The first poem talks about a trip to Spain she made in the early 70s, doing research for her dissertation on Spanish romanesque churches. At the time, Spain was still under the thumb of General Francisco Franco, a fascist and a promoter of "Traditional Family Values"...
1972 – Segovia, Spain OUT OF PLACE
Noon, sun-filled plaza
bounded by hotels, restaurants, small cars
atop Segovia’s hill.
Pink cathedral, Gothic, at the far end;
aqueduct (unseen) down the hill—
Roman, of course.
Children shriek at play; girls jump
low to the ground over elastic ropes
in patterns unknown to me.
Alone. Sola. Sola: I await…
the opening of a museum? a library?
exposed by the sun of Segovia.
(Mostly I wait to go home….
to Vermont, to my children.
Did I dream them?)
Looking up from my journal, I see
people looking at me, looking at me.
I am sola.
Men go alone; women go in pairs, in groups.
Every woman escorted—
all but me.
Skirts hang below their knees;
My skirts end above.
(My jeans are also wrong, it seems.)
Question: what am I doing here, sola?
Researching un tesis doctoral?
(Even I don’t buy that story.)
So, I must walk…
Along Segovia’s winding alleys
seven Romanesque churches await me.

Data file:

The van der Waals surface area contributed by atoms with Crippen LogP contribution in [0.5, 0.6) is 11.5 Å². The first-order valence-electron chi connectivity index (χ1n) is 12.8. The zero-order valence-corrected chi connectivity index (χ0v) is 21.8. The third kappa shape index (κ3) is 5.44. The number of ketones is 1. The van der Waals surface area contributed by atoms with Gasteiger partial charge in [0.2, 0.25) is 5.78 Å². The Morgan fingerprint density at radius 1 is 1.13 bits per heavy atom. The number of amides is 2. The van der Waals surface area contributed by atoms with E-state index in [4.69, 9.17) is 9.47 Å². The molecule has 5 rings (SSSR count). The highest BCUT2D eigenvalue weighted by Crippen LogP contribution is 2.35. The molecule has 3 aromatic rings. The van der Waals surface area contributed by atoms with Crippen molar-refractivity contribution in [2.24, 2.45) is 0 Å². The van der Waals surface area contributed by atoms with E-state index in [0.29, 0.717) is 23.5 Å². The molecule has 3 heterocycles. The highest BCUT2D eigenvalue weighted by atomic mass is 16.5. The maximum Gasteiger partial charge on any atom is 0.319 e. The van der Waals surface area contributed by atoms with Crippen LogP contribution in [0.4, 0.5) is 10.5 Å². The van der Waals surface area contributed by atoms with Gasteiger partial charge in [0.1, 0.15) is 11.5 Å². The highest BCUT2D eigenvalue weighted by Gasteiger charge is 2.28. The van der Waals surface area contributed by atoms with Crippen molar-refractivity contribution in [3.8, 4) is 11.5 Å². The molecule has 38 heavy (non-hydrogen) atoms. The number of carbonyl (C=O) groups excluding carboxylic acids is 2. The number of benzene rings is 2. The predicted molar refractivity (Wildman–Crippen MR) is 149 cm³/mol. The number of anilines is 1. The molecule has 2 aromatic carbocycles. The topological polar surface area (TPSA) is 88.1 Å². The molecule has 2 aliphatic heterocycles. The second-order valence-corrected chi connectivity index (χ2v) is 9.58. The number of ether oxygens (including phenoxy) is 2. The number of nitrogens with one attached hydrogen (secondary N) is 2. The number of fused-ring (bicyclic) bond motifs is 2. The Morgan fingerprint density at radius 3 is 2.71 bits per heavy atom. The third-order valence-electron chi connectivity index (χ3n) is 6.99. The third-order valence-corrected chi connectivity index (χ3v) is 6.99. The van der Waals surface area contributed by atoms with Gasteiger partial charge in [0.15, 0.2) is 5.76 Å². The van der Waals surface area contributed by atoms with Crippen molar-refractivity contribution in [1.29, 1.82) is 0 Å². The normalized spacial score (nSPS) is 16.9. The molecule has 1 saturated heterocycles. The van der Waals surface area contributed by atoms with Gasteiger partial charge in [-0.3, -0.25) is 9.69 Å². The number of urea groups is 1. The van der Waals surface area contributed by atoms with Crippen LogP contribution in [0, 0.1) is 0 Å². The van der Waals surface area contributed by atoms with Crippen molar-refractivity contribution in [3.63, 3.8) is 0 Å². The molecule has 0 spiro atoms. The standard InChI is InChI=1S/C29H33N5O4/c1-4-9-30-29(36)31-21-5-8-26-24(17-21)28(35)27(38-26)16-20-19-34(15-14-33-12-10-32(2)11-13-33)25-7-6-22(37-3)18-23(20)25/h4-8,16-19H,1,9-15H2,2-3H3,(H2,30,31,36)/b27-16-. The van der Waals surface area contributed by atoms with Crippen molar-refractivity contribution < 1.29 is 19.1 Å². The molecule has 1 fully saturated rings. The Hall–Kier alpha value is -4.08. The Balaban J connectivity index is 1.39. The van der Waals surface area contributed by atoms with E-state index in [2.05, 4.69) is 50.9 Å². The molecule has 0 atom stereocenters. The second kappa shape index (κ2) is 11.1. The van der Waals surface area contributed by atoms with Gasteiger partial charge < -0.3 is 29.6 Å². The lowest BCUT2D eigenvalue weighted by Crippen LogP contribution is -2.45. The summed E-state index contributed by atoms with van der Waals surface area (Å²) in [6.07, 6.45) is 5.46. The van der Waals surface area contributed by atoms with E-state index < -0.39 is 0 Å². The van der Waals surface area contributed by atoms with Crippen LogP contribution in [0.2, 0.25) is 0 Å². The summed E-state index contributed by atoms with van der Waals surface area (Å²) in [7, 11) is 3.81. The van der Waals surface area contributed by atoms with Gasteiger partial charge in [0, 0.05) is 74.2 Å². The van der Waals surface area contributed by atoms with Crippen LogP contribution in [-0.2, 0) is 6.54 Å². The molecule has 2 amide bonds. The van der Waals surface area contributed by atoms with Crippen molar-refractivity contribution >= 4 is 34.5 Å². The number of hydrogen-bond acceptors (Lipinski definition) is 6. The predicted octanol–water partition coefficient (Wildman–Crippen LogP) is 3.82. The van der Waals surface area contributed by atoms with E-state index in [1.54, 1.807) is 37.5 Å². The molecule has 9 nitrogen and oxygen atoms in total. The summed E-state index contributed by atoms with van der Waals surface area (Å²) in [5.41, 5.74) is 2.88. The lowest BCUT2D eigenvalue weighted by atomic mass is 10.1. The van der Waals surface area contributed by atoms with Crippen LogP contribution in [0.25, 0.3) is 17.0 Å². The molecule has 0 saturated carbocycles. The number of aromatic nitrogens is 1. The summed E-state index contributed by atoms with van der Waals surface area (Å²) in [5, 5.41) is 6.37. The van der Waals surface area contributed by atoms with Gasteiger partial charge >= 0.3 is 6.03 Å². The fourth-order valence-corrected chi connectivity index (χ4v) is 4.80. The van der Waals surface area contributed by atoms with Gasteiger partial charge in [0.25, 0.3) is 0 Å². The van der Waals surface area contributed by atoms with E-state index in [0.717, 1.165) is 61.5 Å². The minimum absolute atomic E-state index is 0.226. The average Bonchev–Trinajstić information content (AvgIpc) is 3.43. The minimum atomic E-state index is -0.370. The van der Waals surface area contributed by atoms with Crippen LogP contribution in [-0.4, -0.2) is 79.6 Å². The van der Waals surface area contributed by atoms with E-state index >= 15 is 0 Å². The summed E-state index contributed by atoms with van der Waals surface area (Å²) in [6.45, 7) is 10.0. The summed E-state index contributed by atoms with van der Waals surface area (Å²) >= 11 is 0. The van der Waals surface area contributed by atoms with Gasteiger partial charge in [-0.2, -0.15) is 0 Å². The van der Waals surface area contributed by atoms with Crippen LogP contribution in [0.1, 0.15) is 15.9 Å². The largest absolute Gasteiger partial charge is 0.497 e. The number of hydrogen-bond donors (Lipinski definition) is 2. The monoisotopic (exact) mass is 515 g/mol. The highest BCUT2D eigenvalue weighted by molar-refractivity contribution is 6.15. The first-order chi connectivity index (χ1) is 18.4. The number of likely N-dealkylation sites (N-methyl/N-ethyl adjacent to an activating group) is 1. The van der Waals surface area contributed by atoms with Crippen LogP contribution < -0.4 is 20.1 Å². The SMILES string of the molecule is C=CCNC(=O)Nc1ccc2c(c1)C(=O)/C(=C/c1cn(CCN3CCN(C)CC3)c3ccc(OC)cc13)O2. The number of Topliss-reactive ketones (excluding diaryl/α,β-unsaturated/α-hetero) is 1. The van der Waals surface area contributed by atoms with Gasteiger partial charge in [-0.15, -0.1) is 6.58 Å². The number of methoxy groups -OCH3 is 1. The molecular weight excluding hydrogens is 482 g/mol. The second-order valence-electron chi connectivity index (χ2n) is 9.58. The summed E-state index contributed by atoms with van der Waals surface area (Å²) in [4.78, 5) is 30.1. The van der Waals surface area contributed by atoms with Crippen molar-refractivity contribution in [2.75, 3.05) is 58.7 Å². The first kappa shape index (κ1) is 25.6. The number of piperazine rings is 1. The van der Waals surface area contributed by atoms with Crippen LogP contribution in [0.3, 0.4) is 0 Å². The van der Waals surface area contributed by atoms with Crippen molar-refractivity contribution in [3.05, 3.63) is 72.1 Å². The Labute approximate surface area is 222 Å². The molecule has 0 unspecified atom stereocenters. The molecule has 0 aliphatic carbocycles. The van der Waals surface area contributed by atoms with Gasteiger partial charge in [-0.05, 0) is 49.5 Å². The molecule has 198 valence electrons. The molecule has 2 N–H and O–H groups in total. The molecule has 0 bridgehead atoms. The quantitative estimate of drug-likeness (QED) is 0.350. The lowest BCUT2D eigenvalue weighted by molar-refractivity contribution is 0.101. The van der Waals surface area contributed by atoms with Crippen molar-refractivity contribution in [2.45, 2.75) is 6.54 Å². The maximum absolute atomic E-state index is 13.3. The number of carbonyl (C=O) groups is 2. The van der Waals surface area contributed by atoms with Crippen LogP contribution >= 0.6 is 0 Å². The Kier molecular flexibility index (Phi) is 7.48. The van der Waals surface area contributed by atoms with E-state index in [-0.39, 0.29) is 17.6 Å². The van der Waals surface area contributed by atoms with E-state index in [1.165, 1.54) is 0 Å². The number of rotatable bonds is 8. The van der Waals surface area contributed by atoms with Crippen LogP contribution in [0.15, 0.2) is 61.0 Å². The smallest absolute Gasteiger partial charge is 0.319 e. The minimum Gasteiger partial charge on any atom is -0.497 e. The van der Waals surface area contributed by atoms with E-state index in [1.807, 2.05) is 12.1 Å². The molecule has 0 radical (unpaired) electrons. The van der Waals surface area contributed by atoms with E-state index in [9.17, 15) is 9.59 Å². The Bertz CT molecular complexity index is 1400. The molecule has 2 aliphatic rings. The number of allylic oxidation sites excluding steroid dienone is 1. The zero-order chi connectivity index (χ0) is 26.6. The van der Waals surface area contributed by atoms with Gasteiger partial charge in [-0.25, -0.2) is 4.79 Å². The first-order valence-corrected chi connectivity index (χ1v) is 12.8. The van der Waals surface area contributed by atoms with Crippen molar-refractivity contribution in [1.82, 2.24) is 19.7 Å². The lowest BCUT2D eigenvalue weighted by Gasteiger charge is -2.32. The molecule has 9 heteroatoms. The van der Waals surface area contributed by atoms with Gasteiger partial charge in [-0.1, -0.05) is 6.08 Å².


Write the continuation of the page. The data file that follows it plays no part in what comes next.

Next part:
Stone walls, arches, weathered sculptures…
Sola, I find solace in old stones
in whose crevices flowers flourish—
out of place…
The second poem talks of my father's descent into Alzheimers. Too young... It was hard on all of us, but especially my mother, who took care of him for 17 years, ten of them with him at home.
I Remember His Forgetting
“Numbers don’t have the same meaning for me,”
he said. “I mean, like they used to.”
He, who scored 99 percentile on the GRE—he said that.
I didn’t believe him;
but he couldn’t balance the checkbook.
Camping in Colorado among the trees and birds became
a nightmare—or at least a bad dream.
He didn’t seem himself somehow.
Although the sun was shining…
At the first campsite, I followed his directions
as we erected the tent with its aluminum poles
and blue plastic covering, and pegs pounded
into the ground, to anchor it.
At the second campsite, he couldn’t put up the tent.
I had to figure it out on my own, visualizing
the various steps. It sort of worked,
but I was scared.
I supervised the packing up as we left; he followed
my directions… sort of…
He was puzzled; I was frightened.
I was cross.
Our dog Tom left us.
He ran up the hill and
sat down on our campsite.
He didn’t want to go home.